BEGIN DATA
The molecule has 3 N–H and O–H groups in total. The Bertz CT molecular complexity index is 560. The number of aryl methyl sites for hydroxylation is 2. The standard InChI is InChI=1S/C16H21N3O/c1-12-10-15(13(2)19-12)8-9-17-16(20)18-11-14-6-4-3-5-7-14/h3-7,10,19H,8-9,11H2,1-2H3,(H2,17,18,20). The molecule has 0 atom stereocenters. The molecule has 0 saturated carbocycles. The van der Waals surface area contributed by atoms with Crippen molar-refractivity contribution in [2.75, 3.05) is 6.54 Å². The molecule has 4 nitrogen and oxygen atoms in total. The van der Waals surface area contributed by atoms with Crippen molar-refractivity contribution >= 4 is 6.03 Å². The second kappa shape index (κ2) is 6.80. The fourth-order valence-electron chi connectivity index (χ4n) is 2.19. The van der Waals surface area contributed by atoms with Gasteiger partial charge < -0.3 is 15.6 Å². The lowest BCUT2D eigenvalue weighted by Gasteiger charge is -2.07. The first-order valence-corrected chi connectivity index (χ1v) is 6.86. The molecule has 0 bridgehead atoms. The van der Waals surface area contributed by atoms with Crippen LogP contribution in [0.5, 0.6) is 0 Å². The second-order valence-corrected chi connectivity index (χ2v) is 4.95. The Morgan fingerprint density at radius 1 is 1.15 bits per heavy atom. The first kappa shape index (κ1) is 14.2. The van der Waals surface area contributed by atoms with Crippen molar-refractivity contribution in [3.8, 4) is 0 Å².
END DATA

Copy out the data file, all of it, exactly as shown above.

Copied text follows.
The molecule has 3 N–H and O–H groups in total. The Bertz CT molecular complexity index is 560. The number of aryl methyl sites for hydroxylation is 2. The standard InChI is InChI=1S/C16H21N3O/c1-12-10-15(13(2)19-12)8-9-17-16(20)18-11-14-6-4-3-5-7-14/h3-7,10,19H,8-9,11H2,1-2H3,(H2,17,18,20). The molecule has 0 atom stereocenters. The molecule has 0 saturated carbocycles. The van der Waals surface area contributed by atoms with Crippen molar-refractivity contribution in [2.75, 3.05) is 6.54 Å². The molecule has 4 nitrogen and oxygen atoms in total. The van der Waals surface area contributed by atoms with Crippen molar-refractivity contribution >= 4 is 6.03 Å². The second kappa shape index (κ2) is 6.80. The fourth-order valence-electron chi connectivity index (χ4n) is 2.19. The van der Waals surface area contributed by atoms with Gasteiger partial charge < -0.3 is 15.6 Å². The lowest BCUT2D eigenvalue weighted by Gasteiger charge is -2.07. The first-order valence-corrected chi connectivity index (χ1v) is 6.86. The molecule has 0 bridgehead atoms. The van der Waals surface area contributed by atoms with Crippen LogP contribution in [0.5, 0.6) is 0 Å². The second-order valence-corrected chi connectivity index (χ2v) is 4.95. The Morgan fingerprint density at radius 1 is 1.15 bits per heavy atom. The first kappa shape index (κ1) is 14.2. The van der Waals surface area contributed by atoms with Crippen molar-refractivity contribution in [3.8, 4) is 0 Å².